The Hall of Fame worthy career of Urijah Faber appears to be coming to an end.
Faber announced Monday on The MMA Hour that he plans to retire following his Dec. 17 fight against Brad Pickett at UFC on FOX 22 in his hometown of Sacramento, CA, bringing an end to a career that spanned 14 years and helped propel the lighter weight classes to international prominence in mixed martial arts.
"I've been kind of waiting for this, and this is actually going to be my last fight," Faber revealed. "And it just feels right to do it in [Sacramento] in this new area. It just feels like the right time and the right place. I've been waiting for this new arena to be built, I was waiting for that Dominick Cruz opportunity, and I feel like this is going to be an epic event and I can't wait to do it in front of the people I love."
Faber, 37, is one of the most decorated fighters of the WEC era. Nicknamed "The California Kid," Faber reigned atop the featherweight division for several years, capturing titles in various promotions before winning and defending the WEC title five times from 2006 to 2008 with a string of victories over the likes of Dominick Cruz and Jens Pulver. Over the course of his best run, Faber grew to be one of the most popular fighters in the WEC and helped to spur the growth of the lighter weight classes in mainstream MMA, even headlining WEC's lone pay-per-view when he challenged Jose Aldo at WEC 48.
Following the dissolution of WEC in late-2010, Faber cemented himself as one of the top contenders in the UFC's newly-created bantamweight division and challenged for the 135-pound title four separate times, invariably falling frustratingly short against either Cruz or former champion Renan Barao. The latest of those title losses -- a rubber match against Cruz at UFC 199 -- served as part of a recent slump that has seen Faber lose a career-worst three of his last four fights, and Faber admitted on Monday that the time finally feels right to walk away from competition.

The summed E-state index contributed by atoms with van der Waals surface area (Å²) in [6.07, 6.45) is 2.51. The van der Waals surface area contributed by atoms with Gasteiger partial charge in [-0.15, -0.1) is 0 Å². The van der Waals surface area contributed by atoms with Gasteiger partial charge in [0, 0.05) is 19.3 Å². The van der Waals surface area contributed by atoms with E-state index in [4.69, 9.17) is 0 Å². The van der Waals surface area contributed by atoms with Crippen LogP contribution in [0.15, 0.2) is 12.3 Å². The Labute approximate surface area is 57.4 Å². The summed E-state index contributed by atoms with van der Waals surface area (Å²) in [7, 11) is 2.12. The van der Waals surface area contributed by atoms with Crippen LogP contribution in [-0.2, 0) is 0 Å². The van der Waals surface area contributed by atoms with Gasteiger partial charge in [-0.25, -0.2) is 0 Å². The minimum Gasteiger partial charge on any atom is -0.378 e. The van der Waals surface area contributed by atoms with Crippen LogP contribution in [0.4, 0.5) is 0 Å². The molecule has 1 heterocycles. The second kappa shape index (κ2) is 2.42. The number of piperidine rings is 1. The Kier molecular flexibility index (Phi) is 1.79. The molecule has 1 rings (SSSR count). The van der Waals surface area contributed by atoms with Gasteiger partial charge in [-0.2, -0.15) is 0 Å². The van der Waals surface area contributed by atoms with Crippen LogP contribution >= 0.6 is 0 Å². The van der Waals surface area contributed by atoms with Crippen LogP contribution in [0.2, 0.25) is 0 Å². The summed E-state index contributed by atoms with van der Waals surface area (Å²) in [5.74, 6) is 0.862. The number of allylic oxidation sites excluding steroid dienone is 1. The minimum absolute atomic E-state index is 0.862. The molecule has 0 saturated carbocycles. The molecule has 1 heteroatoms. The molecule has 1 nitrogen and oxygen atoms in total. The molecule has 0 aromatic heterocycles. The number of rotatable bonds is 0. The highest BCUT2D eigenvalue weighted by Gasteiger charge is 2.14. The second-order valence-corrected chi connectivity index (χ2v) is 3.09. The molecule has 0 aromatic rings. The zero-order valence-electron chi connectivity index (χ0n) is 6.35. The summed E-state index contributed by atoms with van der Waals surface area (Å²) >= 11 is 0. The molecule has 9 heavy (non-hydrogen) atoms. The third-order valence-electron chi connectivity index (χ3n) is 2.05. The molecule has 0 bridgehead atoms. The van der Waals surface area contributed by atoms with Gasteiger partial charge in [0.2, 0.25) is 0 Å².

"I've been teetering with it for a long time," Faber said. "The thing is that I'm lucky. Like I said, I have my health and I really love what I'm doing. But just as far as the passion goes, I have a passion for what I'm doing still, but it doesn't get the same emotion (out of me) that it has in the past. I remember my favorite fighter of all-time is Roy Jones Jr., and I remember him talking about him kind of feeling that, where he was playing little basketball games the same day as a boxing match.
"It took a long time to get to this point where I'm skilled enough and I'm in a position where I can fight and have a great time, but like my last fight, and my last couple fights, I haven't found that emotional rise or fall. That is kind of a strange thing for me. I still love what I'm doing and that's the reason why I'm doing it, but I just feel like this is going to be something that's going to be an emotional thing for me, it's going to be a passion thing. I'm going to train my butt off, and I just feel like right now is the right time."
Faber said that he hopes to transition into more of managerial role within his Sacramento-based squad Team Alpha Male after he retires, helping to recruit talent and continue building on a team that already counts UFC contenders Cody Garbrandt, Chad Mendes, and Paige VanZant among its ranks. He indicated that the decision is one he has been considering for some time, and with the construction of Sacramento's new 19,000-seat Golden 1 Center arena now complete, he is confident that the opportunity to compete one final time in front of his hometown fans will conjure back those old feelings of excitement that he fell in love with in the early days.
"I tried to do that with Frankie Edgar, I just was looking for bigger fights and hoping it was going to drum up more emotion," Faber said. "I went up a weight class and things like that. But, I mean, honestly, it's like I said. I enjoy competing and I love to get out there and I feel like I could compete with anyone in the world, and it took me a long time to get like that. But it's just changed for me a bit. And I'm hoping that I have that adrenaline, and the hair on my neck stands up for this fight, being in my hometown and being my last fight. That's what I enjoy about this thing."
If his bout against Pickett at UFC on FOX 22 proves to be the last of his career, Faber will exit the sport being remembered as a pioneer of his time who reigned as a top-five fighter in his weight class for nearly the entirety of his fighting life. Aside from his many titles, Faber will also be remembered for the ridiculous consistency that earned him a perfect 18-0 record in non-title fights prior to his 2015 loss to Frankie Edgar.
"I've loved just being a part of other people's success," Faber said. "Even guys like T.J. (Dillashaw) -- I enjoy the fact that T.J. and Chad and guys like (Mark) Munoz and Scotty Jorgensen, all these guys that I helped get into the sport. And I've seen some of them go. I don't know, I feel like it's kind of like a perfect time for me to make an exit and work on building this team. I have some entertainment stuff I've been working on, shows and some movie stuff. I've got business stuff that I've been working on, but I'm most excited about growing the next generation of fighters, bringing multiple belts back to the Sacramento area. And I want to go out with a massive win against a great opponent in my hometown."